Drivers who are conversing with persons outside the car may be less aware of potential threats.
According to a University of Sussex research, drivers engaged in discussion with someone outside the car, particularly one that involves visual imagination, are less likely to notice possible risks in front of the car. In general, those drivers focused on a smaller portion of the road, making it more difficult to see dangers along the route.
A discussion with a car passenger does not offer the same risk since passengers may detect possible dangers ahead and control dialogue appropriately, keeping the driver’s attention from slipping away from the road at a key time.
Hands-free gadgets may not be able to remove visual distractions completely.
While hands-free gadgets strive to reduce visual and physical distractions, they do not always eliminate them. Hands-free gadgets often demand some concentration to work.
Let’s say you want to send a text message or respond to an email using a voice-activated assistant. That assistant may read you a prior email or dictate the other party’s SMS message, saving you the trouble of looking down. When you submit your message, though, you’ll only know whether the digital assistant correctly transcribed it by glancing at it and correcting it.
Some cars, such as huge trucks with a lot of engine noise, might make it more difficult to correctly transcribe a message without making mistakes. (Don’t we all have a hilarious anecdote about a dictation mishap?) Looking down at your message may cause you to take your eyes off the road for longer than you intended, particularly if you attempt to make changes to it afterward.
When we say “hands-free,” we don’t necessarily mean “completely hands-free.”
You will need to specify what you want the hands-free gadget to accomplish before using it. This may often be as simple as pressing a single button. You may need to press more than one button to get the desired outcome in certain cases. While certain hands-free technologies, such as cars with controls built into the steering wheel, may need less physical distraction than others, you may still need to take your hands off the wheel to interact with a device.
Furthermore, when technology malfunctions or fails to act as anticipated, many individuals take their hands off the wheel to deal with the problem without considering the repercussions.
MULTITASKING MAY POSE A VARIETY OF COGNITIVE DIFFICULTIES
The human brain is incapable of multitasking. In general, you may concentrate on one activity at a time without losing sight of your overall objectives. When you divide your concentration between two jobs, neither receives your whole attention, which may be dangerous on the road for you and everyone else.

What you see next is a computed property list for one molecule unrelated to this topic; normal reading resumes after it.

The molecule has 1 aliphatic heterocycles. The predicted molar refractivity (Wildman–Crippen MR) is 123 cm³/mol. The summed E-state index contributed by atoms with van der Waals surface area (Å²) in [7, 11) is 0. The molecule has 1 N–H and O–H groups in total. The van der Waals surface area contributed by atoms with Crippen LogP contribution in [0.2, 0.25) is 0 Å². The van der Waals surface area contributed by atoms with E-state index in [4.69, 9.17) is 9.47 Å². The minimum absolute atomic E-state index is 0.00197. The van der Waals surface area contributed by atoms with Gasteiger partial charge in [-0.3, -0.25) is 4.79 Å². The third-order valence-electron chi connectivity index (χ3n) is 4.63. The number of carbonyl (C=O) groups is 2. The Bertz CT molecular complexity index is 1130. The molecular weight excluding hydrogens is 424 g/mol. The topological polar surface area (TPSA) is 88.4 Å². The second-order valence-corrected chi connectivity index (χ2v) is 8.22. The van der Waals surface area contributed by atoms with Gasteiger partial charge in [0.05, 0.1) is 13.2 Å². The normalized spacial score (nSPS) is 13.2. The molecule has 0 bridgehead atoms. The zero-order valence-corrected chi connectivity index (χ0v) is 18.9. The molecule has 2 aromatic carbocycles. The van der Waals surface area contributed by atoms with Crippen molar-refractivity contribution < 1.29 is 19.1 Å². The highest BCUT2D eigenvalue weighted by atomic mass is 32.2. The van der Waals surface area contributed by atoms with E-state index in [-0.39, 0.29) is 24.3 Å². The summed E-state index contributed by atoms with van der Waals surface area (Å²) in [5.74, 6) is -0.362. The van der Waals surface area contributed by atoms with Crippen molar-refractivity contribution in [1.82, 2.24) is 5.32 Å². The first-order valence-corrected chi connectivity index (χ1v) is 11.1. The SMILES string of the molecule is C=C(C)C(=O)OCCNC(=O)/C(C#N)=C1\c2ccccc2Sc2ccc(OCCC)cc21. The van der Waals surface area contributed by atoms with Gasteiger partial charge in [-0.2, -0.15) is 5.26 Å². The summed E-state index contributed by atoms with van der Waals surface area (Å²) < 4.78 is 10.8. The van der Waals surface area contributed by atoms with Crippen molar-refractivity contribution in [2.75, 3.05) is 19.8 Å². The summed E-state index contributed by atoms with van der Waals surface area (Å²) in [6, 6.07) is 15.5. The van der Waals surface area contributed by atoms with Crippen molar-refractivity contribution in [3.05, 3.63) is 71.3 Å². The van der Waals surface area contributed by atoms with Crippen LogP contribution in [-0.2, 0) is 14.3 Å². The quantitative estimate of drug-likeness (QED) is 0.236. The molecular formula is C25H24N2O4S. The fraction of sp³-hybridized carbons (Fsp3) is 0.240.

Consider the following situation. You’ve phoned into work to discuss a pending project with your supervisor. You know in your head, but concentrating on it requires a lot of your energy and concentration. Another car suddenly pulls out in front of you. You must now concentrate not just on avoiding an accident but also on managing what your supervisor may hear—especially if your call involves customers. You might cause a major accident without ever taking your hands off the wheel if your concentration is divided!
SAFELY USING HANDS-FREE DEVICES
While hands-free gadgets may lower the likelihood of an accident, they do not eliminate it. Not only will you be in greater danger on the road, but if your usage of a hands-free device leads to an accident, you may be held liable. Using hands-free devices securely on the road may keep you and others around you safer.
IF AT ALL POSSIBLE, AVOID USING MOBILE DEVICES
You can’t always tell when a phone call will come in. If you’ve been waiting for that call for a long time, ignoring it may cause you grief and frustration. Answer the incoming phone if the situation is urgent, such as making an appointment or answering a call from a youngster at home. On the other hand, if you know it’s a buddy who simply wants to talk, you may wish to ignore the call. First and foremost, safety! Many smartphones now offer “do not disturb” or “driving mode” options that may quiet alarms or automatically react to messages to notify your contacts that you are driving.
KEEP TALKS BRIEF AND TO THE POINT
Tell the person on the other end of the line that you were interrupted while driving and that you cannot speak for a long time. Do not get engrossed in chit-chat. Instead, after delivering any required information, swiftly stop the call.
STAY AWAY FROM OTHER SOURCES OF DISTRACTION
The receptionist wants to double-check your insurance details on the other end of the line. Your employer asks you to double-check one brief piece of information that only you know. Your youngster is seeking your guidance. Unfortunately, all of these items need extra distractions that divert more than just your focus away from the road, potentially putting you in danger.
Tell the individuals on the other line that you’re driving and that you’ll get back to them as soon as you’re in a safe place. If you need to offer that information right away for whatever reason, drive off the road to a safe location before letting your mind wander.
TRY TO BEGIN YOUR TALKS IN A SECURE ENVIRONMENT
Using your hands-free device to start a conversation may involve physical or visual distraction. Even though most hands-free gadgets just need a few button presses, you should still double-check the display. Start your talk in a parking lot if at all feasible. You should not start your discussion at a red light or a stop sign since you may lose sight of the behavior of other cars.
Using a hands-free device reduces but does not eliminate driver distraction on the road. You might be entitled to compensation if you were injured in an accident caused by a distracted motorist, including one who was distracted by a hands-free device.
Whether you were hit by a car and believed the driver was distracted by a mobile phone or another distraction, contact a car accident lawyer to determine if you may seek compensation for your losses.